Which is an interesting situation for me.  Generally speaking, I don’t get too hung up on body image.  I have my pitfalls, don’t get me wrong – but I’ll take my size 8’s if it means I can run up a hill…  However, by the middle of the day, surrounded by 0’s, I couldn’t help but notice how much my arm looks like her thigh, or how her dress literally billows around her body, and how I fill a chair she nearly falls through…  Good or bad, you still notice when you’re the odd man out. 


Also, I had never walked down a runway before and, apparently, it is a very specific art form.  Technically, you’re doing more than you’d have guessed as a model.  The goal, of course, is to get the designer’s clothes seen.  Which means you have to walk much slower than you’re racing heart wants to.  You also need to stop, and pose several times in very specific areas.  One would think that merely posing would be easier than, say, delivering a line – or any of the hundred other things I’m used to doing on stage – but it’s not.  I mean it - it’s tricky shit.  Lots of people want to get pictures, and from lots of angles; and this is Christina’s senior project which means everyone from her professors to her Dad are trying to get a good look.


Stop.  Pose.  Count to three.  Turn.  Pose.  Count to three.  And don’t do that thing with your face!  Unclench your fists!  Smile!  No, frown!  No, Pout!  I had the roaring voice of Tyra Banks in my head, squeezing every ounce of adequacy I could manage.  And then, something happened that hadn’t happened since 6th grade… if even then.  During one of the rehearsals, a few of the ‘professional’ models had gathered at the end of the catwalk and were watching.  Through their Blade-runner-inspired make-up and giant hair, they leaned into one another making less-than-subtle comments about each model that passed by.  As my heels clicked past their all-seeing eyes I heard one of them whisper, ‘She rules.  I love her walk.’


They loved my walk!!!  The skinny, popular girls think I rule!!!


The bare-boned facts, of course, is that I couldn’t care less what they thought of me, but I would be an absolute liar if I didn’t acknowledge the power they had in the moment. For all I am proud of in my life, and for everything I’ve done – in that instant, I was as vulnerable as I’ve ever been. If it would have gone differently and they would have made some comment about my calves or my chin – I would have bit back the tears and completed the day with an adolescent dose of ‘who gives a shit’; and ‘it’s stupid anyway’.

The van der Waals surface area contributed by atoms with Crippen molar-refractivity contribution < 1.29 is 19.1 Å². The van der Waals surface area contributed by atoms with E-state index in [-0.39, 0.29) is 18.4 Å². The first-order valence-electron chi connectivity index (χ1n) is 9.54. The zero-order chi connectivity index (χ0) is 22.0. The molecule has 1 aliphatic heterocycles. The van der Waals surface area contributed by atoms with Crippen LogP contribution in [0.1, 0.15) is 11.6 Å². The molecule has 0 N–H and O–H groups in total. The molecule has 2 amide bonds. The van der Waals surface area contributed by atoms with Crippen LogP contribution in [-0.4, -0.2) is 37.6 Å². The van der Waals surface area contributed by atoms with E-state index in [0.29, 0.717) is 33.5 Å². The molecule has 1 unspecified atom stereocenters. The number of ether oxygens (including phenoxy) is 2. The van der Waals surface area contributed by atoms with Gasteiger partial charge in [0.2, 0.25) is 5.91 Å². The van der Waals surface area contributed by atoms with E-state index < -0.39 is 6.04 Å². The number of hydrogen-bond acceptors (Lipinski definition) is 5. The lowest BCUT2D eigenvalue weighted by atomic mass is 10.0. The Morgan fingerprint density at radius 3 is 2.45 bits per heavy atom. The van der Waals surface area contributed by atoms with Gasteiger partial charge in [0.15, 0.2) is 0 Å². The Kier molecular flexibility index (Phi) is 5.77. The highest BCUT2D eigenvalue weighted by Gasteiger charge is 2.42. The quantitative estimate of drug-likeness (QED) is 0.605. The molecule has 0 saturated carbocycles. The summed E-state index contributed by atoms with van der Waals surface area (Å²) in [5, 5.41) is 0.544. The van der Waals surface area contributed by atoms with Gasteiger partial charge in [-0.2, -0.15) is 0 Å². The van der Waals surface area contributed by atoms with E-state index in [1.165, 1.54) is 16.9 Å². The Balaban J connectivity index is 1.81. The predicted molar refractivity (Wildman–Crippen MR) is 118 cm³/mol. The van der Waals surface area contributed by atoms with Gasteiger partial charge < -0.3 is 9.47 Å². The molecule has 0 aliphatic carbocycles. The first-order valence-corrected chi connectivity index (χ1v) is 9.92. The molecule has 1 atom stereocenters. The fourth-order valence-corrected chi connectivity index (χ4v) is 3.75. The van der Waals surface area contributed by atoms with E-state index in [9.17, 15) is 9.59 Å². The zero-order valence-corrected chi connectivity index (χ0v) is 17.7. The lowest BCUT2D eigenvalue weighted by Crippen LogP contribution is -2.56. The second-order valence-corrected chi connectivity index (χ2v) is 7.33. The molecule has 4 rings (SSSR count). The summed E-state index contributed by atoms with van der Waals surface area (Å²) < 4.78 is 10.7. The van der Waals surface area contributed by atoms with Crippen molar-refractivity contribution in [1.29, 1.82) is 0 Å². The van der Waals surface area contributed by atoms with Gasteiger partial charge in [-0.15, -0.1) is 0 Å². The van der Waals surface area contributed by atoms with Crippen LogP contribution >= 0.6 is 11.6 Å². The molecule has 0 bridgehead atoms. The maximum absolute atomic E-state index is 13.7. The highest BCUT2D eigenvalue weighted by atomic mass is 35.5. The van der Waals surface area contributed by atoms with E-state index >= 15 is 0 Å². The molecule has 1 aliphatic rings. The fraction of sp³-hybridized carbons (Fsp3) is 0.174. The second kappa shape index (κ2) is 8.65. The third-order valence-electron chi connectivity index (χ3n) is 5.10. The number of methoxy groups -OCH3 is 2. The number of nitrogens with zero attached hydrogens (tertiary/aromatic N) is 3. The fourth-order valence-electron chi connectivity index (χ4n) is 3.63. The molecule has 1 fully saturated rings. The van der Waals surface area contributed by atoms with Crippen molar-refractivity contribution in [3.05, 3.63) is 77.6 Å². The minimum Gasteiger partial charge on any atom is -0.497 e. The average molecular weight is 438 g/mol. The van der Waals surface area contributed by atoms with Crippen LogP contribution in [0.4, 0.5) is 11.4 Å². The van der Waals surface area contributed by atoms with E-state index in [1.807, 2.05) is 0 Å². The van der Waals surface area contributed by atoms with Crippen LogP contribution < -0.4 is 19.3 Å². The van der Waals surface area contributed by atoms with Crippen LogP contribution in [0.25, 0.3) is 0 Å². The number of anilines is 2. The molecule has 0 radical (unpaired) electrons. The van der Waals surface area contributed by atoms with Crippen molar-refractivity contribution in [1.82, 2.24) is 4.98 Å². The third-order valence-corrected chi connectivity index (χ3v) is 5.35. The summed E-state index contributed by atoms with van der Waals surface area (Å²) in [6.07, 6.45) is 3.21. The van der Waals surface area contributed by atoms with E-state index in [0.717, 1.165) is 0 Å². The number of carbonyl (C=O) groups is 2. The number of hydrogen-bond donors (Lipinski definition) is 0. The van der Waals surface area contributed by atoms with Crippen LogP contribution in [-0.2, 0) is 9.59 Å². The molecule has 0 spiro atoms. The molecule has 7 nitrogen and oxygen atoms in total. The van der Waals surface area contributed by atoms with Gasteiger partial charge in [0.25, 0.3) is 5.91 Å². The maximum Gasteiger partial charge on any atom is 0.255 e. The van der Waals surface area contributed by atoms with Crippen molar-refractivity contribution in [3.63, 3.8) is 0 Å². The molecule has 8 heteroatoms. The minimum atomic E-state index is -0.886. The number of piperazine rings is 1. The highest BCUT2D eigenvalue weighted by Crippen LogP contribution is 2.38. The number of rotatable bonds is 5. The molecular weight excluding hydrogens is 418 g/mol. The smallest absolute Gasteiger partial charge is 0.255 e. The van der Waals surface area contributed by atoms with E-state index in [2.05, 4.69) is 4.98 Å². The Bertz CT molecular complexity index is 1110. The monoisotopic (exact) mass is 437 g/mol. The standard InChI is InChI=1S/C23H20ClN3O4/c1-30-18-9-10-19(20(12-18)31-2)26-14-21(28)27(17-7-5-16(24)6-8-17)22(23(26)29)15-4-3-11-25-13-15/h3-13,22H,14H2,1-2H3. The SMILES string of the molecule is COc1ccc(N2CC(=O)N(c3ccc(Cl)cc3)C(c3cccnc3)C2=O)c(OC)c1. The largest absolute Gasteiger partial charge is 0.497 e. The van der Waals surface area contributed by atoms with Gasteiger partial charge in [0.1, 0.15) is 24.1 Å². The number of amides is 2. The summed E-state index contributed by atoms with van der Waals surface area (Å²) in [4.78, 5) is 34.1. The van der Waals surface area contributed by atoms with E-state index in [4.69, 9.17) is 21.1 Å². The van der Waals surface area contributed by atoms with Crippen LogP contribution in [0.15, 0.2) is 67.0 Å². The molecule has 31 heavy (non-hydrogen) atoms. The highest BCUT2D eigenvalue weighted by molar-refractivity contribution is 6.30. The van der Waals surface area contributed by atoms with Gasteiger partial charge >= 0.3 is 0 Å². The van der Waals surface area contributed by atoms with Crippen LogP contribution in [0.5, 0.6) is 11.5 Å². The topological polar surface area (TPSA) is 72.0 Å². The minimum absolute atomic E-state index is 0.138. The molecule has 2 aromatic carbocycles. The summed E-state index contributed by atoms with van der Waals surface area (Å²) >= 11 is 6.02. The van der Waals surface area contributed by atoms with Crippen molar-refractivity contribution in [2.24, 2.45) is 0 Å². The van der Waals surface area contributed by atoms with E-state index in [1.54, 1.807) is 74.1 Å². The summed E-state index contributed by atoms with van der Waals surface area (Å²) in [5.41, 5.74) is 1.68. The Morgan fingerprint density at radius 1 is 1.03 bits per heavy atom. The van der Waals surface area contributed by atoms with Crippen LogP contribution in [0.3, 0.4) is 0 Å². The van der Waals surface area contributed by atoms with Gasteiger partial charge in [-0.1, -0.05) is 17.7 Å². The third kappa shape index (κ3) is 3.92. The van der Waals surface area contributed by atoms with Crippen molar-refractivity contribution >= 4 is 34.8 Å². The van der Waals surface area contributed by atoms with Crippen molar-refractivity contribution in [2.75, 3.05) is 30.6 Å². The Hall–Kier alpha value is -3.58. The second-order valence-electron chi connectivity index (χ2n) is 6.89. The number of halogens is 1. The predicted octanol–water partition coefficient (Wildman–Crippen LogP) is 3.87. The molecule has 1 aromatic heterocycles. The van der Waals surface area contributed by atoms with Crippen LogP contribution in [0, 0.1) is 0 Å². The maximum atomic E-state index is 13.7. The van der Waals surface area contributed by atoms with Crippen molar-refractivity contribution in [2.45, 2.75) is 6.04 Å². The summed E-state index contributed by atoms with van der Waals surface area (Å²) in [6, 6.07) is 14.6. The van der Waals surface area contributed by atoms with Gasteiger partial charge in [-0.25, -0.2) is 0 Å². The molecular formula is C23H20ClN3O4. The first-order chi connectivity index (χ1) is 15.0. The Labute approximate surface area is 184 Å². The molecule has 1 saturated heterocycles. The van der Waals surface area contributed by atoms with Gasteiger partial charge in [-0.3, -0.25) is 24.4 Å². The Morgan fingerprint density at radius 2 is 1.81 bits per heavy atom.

The show went well and Christina was happy.  And while I’m not particularly interested in doing it again, I think that an overwhelming sense of inadequacy is not bad territory to re-visit once in awhile.  No one is immune.  Photographs from the show are coming, and when they do I will again check in with my self-esteem and decide whether or not to share them…  Omg!  Lol!    


But the catwalk was not the only unfamiliar territory I was on this month.  The day after the show, with some stubborn mascara still stuck to my lashes, I hit the road for a 10 hour drive to Minot, North Dakota.  I have been working for four years with a very cool group called Crisis Company.  We are hired to portray characters and role-play with law enforcement as part of their training.  What we do runs a wide gamut, but generally we’re establishing scenarios in which the officer is dealing with someone who is mentally ill, highly distressed, or on a specific drug.  Their task is to recognize and de-escalate the situation without shooting or tazing us; and our task is to make the situation realistic, challenging, and educational.  It is the hardest, scariest, and most rewarding job I’ve ever had.  Hands-down.